Status Report

NASA ISS On-Orbit Status 9 June 2009

By SpaceRef Editor
June 10, 2009
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NASA ISS On-Orbit Status 9 June 2009

All ISS systems continue to function nominally, except those noted previously or below. Another short day for the Exp-20 crew due to the early Orlan EVA-23 egress into the SM PkhO tomorrow morning (2:45am EDT).

EVA-23 sleep cycle shift:

  • Wake today – 2:00am; sleep – 10:00am EDT;
  • Wake tonight – 7:00pm; sleep – 8:20am (6/10);
  • Next wake – 2:00am (6/11).

FE-1 Barrat & FE-2 Wakata continued their new recording rounds for the experiment SLEEP (Sleep-Wake Actigraphy & Light Exposure during Spaceflight) logging data from their Actiwatch to the HRF-1 (Human Research Facility 1) laptop as part of a week-long session. It is the third for Mike, the fourth for Koichi. [To monitor the crewmember’s sleep/wake patterns and light exposure, Mike & Koichi wear a special Actiwatch device which measures the light levels encountered by them as well as their patterns of sleep and activity throughout the Expedition and use the payload software for data logging and filling in questionnaire entries in the experiment’s laptop session file on the HRF-1 laptop. The log entries are done within 15 minutes of final awakening for seven consecutive days.]

CDR Padalka & FE-1 Barratt reviewed the timeline for tomorrow’s EVA-23, a 37-min excursion into the evacuated SM PkhO (Service Module Transfer Compartment) for installing a docking cone in place of the current flat hatch cover on the PkhO docking port. They also reviewed the uplinked depress/repress procedure for the PkhO, both reviews supported by ground specialist tagup.

Preparations by Gennady & Mike then included –

  • Preparation of sealing tools & hatch restraints,
  • Readying two sealing handles,
  • Establishing procedure for securing the covers in the PkhO with rubber retention devices,
  • Reviewing what to do in case of a hatch leak,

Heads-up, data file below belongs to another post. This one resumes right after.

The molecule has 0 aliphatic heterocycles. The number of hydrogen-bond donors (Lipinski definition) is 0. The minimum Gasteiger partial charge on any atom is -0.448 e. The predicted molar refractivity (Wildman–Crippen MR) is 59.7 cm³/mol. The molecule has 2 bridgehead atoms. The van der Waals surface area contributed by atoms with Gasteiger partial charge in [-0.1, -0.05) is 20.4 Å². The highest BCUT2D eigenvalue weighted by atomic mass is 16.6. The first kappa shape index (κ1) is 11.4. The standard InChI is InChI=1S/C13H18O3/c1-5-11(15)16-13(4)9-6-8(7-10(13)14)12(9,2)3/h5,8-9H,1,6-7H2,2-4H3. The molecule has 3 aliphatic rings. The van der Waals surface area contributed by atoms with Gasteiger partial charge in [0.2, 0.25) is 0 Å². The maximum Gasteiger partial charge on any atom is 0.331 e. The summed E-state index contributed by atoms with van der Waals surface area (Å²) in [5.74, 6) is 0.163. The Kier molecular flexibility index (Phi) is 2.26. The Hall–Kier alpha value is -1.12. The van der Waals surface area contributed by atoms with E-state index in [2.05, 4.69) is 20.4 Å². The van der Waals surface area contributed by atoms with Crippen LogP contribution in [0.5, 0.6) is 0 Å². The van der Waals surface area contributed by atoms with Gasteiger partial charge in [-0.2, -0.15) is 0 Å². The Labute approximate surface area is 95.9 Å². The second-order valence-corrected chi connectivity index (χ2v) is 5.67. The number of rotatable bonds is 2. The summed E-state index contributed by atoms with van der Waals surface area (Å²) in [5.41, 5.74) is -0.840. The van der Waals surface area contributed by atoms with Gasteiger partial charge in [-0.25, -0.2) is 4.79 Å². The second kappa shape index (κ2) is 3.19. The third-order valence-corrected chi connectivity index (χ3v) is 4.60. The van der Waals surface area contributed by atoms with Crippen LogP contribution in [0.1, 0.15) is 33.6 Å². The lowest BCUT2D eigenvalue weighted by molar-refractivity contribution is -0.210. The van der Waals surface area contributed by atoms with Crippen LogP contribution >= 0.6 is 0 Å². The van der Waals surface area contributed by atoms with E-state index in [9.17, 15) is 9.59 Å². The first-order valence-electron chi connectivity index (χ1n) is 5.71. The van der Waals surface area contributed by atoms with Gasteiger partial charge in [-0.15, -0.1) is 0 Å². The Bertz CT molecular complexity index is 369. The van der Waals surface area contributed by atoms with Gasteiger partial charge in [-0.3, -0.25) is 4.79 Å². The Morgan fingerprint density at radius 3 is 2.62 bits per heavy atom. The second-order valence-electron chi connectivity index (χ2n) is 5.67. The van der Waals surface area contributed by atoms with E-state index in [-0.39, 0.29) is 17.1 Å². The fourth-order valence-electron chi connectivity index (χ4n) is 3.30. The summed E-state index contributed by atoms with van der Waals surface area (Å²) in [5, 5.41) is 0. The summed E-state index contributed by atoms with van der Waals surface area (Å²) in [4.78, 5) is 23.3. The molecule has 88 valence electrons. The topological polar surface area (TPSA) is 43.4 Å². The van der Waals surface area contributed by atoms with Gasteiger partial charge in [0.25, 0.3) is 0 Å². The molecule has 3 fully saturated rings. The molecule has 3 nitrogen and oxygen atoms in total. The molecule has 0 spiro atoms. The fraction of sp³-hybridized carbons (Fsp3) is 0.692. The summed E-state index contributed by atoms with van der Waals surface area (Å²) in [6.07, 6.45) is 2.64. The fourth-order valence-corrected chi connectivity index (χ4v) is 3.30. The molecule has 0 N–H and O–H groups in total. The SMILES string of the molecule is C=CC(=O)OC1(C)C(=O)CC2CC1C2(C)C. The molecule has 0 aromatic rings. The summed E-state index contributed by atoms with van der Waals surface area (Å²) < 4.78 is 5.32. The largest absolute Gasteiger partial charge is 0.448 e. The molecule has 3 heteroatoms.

• Preparing three “Pille-MKS” radiation dosimeters, recording their dosages and equipping each of the two Orlan-MK suits (in pocket on left calf) with a sensor unit (A0309 & A0310), with the third sensor remaining on the Pille Reader tray to take SM background readings, and
  • Preparing the usual medkit for the EVA-23.

FE-2 Wakata meanwhile continued preparations for the STS-127/2JA spacewalks, specifically –

  • Inspecting base mount & clutch screws of the BRT (Body Restraint Tether),
  • Stowing U.S EVA tools no longer needed after the recent Orlan EVA-22, and
  • Completing Part 1 of configuring 2J/A EVA tools (this work being scheduled in parts on three days between now and 2J/A).

FE-3 Romanenko had 2 hrs set aside for conducting an audit/inspection of all the hardware connected to RS (Russian Segment) power outlets, focusing on Russian & US plug-ins in the SM, power outlets in the DC1 (Docking Compartment), FGB and additional plug-ins powered from the Russian PPS-31 & PPS-26 panels.

In the Kibo JPM (JEM Pressurized Module), FE-4 Thirsk supported JAXA ground-controlled payload work (FACET) by activating the PLT (Payload Laptop Terminal).

Working in the U.S. WHC (Waste & Hygiene Compartment), FE-5 DeWinne removed the pretreat tank (#805028) and replaced it with a new unit (#805030).

Due to today’s maneuver of the SSRMS (Space Station Remote Manipulator System) into the viewing field of the Lab science window (starting at ~9:00am), Bob Thirsk closed the protective shutters of the window, deactivating the AgCam (Agricultural Camera) system by necessity.